Who is the Colorado Criminal Justice Reform Coalition?
Our mission is to reverse the trend of mass incarceration in Colorado. We are a coalition of nearly 7,000 individual members and over 100 faith and community organizations who have united to stop perpetual prison expansion in Colorado through policy and sentence reform.
Our chief areas of interest include drug policy reform, women in prison, racial injustice, the impact of incarceration on children and families, the problems associated with re-entry and stopping the practice of using private prisons in our state.
In September, a 16-year-old boy in Sidney, Neb., reportedly high on a new kind of drug, drove his car through a house. The drug, known by such names as "herbal incense" and "mojo," emerged in Europe in 2004 and has spread rapidly. It is already prevalent in New Orleans, and emergency rooms from Florida to California are seeing increasing numbers of people under its influence.
Sold under such benign-sounding names as Serenity Now, Spice, K2 and Mister Nice Guy, herbal incense is made up of legal herbs that are coated with a synthetic cannabinoid that mimics THC, the main psychoactive substance in marijuana, and produces a marijuana-like high. It's of particular concern because it doesn't smell like marijuana and doesn't show up on drug screening that tests urine (but it can be detected by a blood test). In fact, manufacturers market it as "drug test-proof."
Sold openly at herbal and "head shops," and on the Internet (check out Amazon.com!), products generally say they contain "natural herbs." They also contain warnings that they are "not for human consumption."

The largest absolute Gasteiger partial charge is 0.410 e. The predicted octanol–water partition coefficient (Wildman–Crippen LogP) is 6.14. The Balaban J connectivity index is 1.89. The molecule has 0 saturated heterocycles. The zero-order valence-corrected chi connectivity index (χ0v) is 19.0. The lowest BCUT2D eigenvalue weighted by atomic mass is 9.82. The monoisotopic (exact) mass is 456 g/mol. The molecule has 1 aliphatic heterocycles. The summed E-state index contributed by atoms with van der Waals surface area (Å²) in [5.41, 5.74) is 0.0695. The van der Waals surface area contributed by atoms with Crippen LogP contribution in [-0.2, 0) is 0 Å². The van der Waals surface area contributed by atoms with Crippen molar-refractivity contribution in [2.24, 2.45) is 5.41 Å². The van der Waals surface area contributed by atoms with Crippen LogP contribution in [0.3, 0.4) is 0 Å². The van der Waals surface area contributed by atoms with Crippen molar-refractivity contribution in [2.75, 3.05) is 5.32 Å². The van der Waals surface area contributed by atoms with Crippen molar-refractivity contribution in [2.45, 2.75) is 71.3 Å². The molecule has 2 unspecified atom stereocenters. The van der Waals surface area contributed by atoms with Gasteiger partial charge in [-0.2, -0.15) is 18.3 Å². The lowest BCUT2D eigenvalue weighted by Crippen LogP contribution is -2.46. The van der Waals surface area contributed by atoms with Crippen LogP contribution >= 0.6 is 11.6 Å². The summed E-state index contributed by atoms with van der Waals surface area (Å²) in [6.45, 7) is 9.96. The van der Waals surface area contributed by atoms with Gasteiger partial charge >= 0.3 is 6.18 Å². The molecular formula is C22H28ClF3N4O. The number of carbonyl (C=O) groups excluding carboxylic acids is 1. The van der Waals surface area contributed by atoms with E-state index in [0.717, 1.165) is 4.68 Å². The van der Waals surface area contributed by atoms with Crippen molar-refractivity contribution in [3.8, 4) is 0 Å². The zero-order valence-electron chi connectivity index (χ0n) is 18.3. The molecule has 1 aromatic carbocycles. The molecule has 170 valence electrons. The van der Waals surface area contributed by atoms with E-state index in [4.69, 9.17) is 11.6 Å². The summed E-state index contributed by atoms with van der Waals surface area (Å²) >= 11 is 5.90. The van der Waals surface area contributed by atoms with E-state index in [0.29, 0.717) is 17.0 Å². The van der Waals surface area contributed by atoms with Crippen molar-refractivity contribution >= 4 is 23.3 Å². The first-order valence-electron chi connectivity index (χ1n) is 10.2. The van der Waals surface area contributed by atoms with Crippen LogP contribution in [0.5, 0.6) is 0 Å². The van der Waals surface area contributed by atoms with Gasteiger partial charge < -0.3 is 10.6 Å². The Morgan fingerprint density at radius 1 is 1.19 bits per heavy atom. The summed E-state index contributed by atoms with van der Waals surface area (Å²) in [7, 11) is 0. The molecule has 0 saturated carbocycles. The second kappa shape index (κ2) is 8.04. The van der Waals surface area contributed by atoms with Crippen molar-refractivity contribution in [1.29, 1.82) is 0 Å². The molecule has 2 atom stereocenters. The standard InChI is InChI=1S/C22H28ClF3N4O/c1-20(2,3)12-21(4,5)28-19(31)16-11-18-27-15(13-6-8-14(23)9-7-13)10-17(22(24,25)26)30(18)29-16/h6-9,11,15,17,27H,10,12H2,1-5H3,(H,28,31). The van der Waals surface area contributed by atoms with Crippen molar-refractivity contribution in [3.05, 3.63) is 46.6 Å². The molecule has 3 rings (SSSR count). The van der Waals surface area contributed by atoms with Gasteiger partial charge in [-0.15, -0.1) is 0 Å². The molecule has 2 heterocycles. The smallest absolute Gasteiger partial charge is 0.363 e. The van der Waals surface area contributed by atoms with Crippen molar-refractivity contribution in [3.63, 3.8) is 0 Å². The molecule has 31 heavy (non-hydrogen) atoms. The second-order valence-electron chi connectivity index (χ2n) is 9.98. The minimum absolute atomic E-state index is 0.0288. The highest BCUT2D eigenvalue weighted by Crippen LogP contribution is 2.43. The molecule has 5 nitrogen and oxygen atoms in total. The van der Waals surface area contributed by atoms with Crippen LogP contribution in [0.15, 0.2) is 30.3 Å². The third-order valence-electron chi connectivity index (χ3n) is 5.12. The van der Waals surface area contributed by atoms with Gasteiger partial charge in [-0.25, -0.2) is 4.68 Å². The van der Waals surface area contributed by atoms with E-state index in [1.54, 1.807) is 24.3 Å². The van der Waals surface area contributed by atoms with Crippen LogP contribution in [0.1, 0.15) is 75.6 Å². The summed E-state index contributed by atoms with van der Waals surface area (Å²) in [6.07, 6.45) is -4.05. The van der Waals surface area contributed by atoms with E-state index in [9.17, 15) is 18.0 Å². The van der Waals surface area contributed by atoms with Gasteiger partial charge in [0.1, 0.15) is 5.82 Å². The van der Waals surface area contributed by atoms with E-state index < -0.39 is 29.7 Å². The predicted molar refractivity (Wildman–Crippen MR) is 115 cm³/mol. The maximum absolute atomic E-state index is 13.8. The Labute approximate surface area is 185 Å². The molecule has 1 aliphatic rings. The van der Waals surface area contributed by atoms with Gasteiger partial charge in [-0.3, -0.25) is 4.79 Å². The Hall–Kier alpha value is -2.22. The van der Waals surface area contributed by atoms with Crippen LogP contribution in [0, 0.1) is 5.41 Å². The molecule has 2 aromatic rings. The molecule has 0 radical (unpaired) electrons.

Yet many people are smoking them. Some of the reported side effects include increased heart and blood pressure rates, dizziness, nausea and agitation. Emergency rooms also report people coming in with disorientation, vomiting, anxiety attacks and chemical burns in the throat and lungs, and some users have become addicted and suffer classic withdrawal symptoms when they stop using the product.
Because herbal incense is not federally regulated, manufacturers can insert whatever chemicals they want, and in fact, ingredients in herbal incense vary widely from one manufacturer to another. One scientific investigator, John W. Huffman, is quoted on WebMD as saying, "It is like Russian roulette to use these drugs. We don't know a darn thing about them for real."
Marilyn Huestis, chief of chemistry and drug metabolism at the National Institute for Drug Abuse, is quoted on the same site as saying, "When you take these drugs, you are hijacking the part of the brain important for many functions: temperature control, food intake, perception, memory, and problem-solving. And people taking these high-potency drugs are affecting other important functions throughout their bodies — hormone functions, for example."